The Movie Waffler New to VOD - THE LOST KING | The Movie Waffler


the lost king review
The search for Richard III's remains.

Review by Eric Hillis

Directed by: Stephen Frears

Starring: Sally Hawkins, Steve Coogan, Harry Lloyd, Mark Addy, Lee Ingleby, James Fleet

the lost king poster

In September 2012 the remains of Richard III were discovered buried beneath a car park in the English midlands city of Leicester. At the forefront of the discovery was Philippa Langley, though the level of her involvement has been the subject of some debate. With Langley portrayed by Sally Hawkins, Stephen Frears' The Lost King purports to put Langley front and centre of the discovery of the King, but in doing so it demonises the other parties involved.

the lost king review

After a credits sequence that for some unfathomable reason evokes Hitchcock's Psycho, we're introduced to Langley as she's passed over for a promotion at her telesales job. Langley storms into her boss's office, claiming that she was more deserving of the promotion than those who received it. It's established early on that Langley is someone whose talents have been unfairly overlooked, but the film tells us this rather than shows us any evidence to back up this assertion. We're asked to believe Langley's claims that she was deserving of the promotion, but we've only just met her – why should we believe her?

This carries over into the subsequent search for Richard III. I can't say I know anything about Langley's methods, but I'm sure she put a hell of a lot of work into researching the king in order to come to the conclusion that he was residing under a car park. Frears brushes over this research, creating the impression that Langley was simply following her gut. Langley becomes interested in Richard after attending a production of Shakespeare's Richard III and throws herself into the world of the king, reducing her interest to a whim, as though she suddenly discovered pilates. The search for Richard is reduced to a series of hunches, and anyone who objects to acting on feelings over evidence is villainised.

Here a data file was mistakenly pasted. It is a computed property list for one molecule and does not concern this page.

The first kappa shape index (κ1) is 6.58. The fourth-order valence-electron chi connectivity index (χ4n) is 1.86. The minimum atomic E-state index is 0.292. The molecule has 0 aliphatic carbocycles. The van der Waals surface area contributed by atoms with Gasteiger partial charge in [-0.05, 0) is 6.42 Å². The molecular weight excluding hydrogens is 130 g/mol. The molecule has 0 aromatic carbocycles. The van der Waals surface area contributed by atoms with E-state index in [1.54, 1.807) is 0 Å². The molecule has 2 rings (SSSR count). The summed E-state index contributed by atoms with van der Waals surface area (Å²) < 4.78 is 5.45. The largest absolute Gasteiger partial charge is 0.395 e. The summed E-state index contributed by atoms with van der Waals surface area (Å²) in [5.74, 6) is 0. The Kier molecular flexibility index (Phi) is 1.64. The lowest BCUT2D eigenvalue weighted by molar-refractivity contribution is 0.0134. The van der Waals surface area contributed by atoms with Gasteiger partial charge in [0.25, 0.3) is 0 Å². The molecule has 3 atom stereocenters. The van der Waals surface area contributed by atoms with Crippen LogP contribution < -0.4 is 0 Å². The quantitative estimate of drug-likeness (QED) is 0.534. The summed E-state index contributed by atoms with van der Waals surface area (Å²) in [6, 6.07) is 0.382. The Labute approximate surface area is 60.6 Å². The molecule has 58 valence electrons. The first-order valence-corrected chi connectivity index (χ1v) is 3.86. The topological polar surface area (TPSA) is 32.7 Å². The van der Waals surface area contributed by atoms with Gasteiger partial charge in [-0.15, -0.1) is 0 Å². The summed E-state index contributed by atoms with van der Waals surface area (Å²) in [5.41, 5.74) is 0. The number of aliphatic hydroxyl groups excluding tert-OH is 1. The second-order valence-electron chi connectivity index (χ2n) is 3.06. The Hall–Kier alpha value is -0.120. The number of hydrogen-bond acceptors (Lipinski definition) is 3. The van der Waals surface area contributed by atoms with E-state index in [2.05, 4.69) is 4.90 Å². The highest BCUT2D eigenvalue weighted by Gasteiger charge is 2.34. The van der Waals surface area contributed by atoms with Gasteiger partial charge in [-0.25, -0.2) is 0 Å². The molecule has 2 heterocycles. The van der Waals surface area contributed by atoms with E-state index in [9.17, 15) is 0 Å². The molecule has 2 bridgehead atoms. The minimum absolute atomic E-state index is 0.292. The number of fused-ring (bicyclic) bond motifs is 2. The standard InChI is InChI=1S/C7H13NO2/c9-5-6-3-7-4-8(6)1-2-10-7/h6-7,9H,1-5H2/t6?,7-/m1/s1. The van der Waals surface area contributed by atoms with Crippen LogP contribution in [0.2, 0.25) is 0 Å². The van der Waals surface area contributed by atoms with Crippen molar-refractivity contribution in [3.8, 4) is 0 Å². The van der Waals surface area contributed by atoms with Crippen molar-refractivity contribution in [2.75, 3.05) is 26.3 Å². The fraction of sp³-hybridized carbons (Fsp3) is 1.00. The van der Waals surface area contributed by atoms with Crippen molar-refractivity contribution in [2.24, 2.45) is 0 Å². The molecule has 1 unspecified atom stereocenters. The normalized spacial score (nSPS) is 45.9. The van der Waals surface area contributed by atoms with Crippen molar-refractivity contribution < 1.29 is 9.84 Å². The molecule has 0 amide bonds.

the lost king review

Langley objects to Shakespeare's portrayal of Richard III, believing he was a far more benevolent leader than the bard's work would suggest. She feels it's unfair that history views a real life figure through a dramatisation, but The Lost King is guilty of the very same thing. Various real life academic figures are portrayed as cartoon baddies for not believing in Langley, but the film's presentation of Langley's research is so flimsy that it's easy to see why this amateur who just recently became obsessed with Richard III might be dismissed by academics who have spent their whole adult lives in this field.

Another of the film's themes revolves around Shakespeare's cruel portrayal of the hunchbacked Richard and how we equate a lack of physical attractiveness with evil. But again, the film is hypocritical on this issue as the vision of Richard that Langley is frequently visited by presents the king as a very conventionally handsome figure. Having Langley converse with the imaginary king comes off as lazily convenient writing at best, a condescending portrayal of mental illness at worst. "I'm not crazy," Langley tells several people. Why are you talking to a centuries dead king then?

the lost king review

It's a shame that The Lost King is dogged by so many issues, as its early scenes hint at the potential for what could have been a highly engaging detective story. Frears does a fine job of getting us excited early on for Langley's impending quest, but the journey to find Richard III is glossed over in favour of a trite battle of the sexes between Langley and various male academics and intellectuals, all of whom are portrayed as dismissive or patronising gits. Much like Andrew Dominik's Marilyn Monroe biopic Blonde, The Lost King seems more interested in making some cheap points about the patriarchy than in celebrating the achievements of the woman at the centre of its story.

The Lost King
 is on UK/ROI VOD now.

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